In addition, the cities of the Southwest, and of Florida, emerged as strongholds of ACBL members--not necessarily expected from the general urban pattern, but certainly expected when one considers the location of the retired population.   This well-known observation suggests that maps that separate the population according to age (these require work to get US Census data, by County, into a form that is reasonable to use with ZIP code boundaries) might be of interest in studying the spatial aspects of the ACBL dataset.  The difficulty here is that many of the population datasets that are readily available are partitioned by county, whereas the ACBL dataset is partitioned by ZIP code area.  County boundaries and ZIP code boundaries do not mesh.  The map below shows one approach to this issue.  In it, counties in Florida are represented as pie charts:  the purple piece of the pie represents the population of Florida aged 50 or over.  The light yellow piece represents the population under age 50.  These pies are superimposed on the ZIP code polygon boundaries to suggest a general idea of age distribution in given regions.

Another strategy for viewing population patterns is the "dot density" map.  Dots are scattered, based on information from the underlying database, at the local level:  1 dot represents X people (or some such).  The scatter at the local level is random, so that one cannot infer that the position of any dot at this local level is "correct" positionally.  To make sense of the dot scatter, one must step back and view it at a more global level, where the local clustering begins to make sense.  Thus, the map below uses 1 dot to represent 1 ACBL member.  The dots are randomly scattered within ZIP code areas.  Then, the ZIP code area boundaries are removed and state boundaries are inserted.  The cluster of dots in southeastern Michigan (for example) represents a concentration of ACBL members in the Detroit metropolitan area; it does not show, however, where each individual is located within that metro area.  Dot density maps may also suggest means for looking at data sets that do not mesh.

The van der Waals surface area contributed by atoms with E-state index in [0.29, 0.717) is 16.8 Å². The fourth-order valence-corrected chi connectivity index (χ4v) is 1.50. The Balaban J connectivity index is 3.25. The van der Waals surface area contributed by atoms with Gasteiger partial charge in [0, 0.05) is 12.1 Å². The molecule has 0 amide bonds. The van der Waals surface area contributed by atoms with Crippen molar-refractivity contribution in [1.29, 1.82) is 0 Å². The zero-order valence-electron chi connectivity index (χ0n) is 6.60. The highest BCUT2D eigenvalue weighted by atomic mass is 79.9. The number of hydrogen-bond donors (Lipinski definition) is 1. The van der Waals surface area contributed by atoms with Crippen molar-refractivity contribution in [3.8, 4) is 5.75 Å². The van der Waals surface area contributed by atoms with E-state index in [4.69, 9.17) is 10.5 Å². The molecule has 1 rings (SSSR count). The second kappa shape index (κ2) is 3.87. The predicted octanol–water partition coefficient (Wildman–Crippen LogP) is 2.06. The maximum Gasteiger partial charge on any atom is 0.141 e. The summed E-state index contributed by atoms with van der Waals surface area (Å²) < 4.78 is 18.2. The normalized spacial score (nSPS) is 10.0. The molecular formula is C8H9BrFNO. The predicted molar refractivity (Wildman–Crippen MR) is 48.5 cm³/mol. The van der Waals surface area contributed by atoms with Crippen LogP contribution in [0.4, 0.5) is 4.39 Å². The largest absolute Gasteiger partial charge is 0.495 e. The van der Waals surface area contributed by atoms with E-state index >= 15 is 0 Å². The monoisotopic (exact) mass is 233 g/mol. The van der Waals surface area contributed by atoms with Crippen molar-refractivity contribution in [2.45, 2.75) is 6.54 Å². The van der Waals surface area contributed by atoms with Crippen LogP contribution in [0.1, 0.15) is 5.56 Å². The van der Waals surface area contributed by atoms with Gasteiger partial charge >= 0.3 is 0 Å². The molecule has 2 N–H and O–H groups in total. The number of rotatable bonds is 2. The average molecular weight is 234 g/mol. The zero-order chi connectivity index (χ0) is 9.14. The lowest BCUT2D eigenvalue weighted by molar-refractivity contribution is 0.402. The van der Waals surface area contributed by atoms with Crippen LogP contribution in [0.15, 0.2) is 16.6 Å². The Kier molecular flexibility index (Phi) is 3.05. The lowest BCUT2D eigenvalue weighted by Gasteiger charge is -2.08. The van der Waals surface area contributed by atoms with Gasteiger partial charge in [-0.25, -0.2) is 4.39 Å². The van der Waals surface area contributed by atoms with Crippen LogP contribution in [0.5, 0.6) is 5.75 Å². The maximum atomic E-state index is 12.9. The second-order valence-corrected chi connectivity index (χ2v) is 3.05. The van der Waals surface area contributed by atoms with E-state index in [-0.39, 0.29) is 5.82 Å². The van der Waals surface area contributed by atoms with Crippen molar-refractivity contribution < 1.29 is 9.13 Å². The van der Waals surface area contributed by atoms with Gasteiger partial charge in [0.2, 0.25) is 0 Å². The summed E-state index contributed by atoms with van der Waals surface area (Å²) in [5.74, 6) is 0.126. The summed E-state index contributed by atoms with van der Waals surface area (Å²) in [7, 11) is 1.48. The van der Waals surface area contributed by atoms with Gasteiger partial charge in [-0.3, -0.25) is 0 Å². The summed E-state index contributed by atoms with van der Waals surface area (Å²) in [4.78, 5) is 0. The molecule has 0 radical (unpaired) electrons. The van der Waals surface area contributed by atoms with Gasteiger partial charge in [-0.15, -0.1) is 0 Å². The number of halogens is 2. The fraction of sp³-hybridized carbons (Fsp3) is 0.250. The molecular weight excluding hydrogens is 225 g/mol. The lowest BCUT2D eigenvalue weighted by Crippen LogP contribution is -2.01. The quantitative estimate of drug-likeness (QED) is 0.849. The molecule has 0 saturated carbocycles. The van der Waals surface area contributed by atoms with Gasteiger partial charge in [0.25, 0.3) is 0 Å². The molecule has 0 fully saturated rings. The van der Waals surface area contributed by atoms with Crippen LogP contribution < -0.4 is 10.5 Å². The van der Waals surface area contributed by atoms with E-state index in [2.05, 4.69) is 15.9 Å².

District 12 Maps:  selection
first one shows number of District 12 members by ZIP Code;
second one shows population of ZIP codes within District 12
Link to interactive map showing great detail

Link to interactive map showing great detail

Click to see interactive map!

Maps of District 12 with demographic analysis by County, based on U.S. Census Bureau data and categories:
What patterns do these maps suggest:
Reasons to consider such patterns involve marketing of bridge for clubs, for tournament staff, and for the ACBL:  educational outreach might thus be considered of particular importance in university towns and in urban areas with high concentrations of African-Americans.

This Atlas of international, national, and regional bridge maps is designed for visualizing information about the broader bridge-playing population.  Selected problems are considered using the evidence of maps.  These maps are tied in the computer to various ACBL databases and U.S. Census databases.  Thanks to Jay Baum, ACBL CEO, Rick Beye, Carol Robertson, Richard Oshlag, and Ed Evers, ACBL, for providing the materials directly to Sandra Arlinghaus, who then created the map sets using GIS software (ESRI, ArcView 3.2) that forges a dynamic link between underlying database and outline base map.  Graphic adjusments of various kinds were made in Adobe PhotoShop or Adobe Illustrator.

The linked materials display data from the ACBL national data base.  If you are looking for local materials related to finding a bridge club, please go to maps created originally by Jim Lahey, former District 12 Webmaster, and maintained by Alan W. Bau, current District 12 Webmaster (http://www.d12bridge.org/).  If instead, you are looking for materials about the broader bridge-playing population, at the regional and national levels, you are in the right place!

Click here to send an email to Bill Arlinghaus
Click here to send an email to webmaster of this page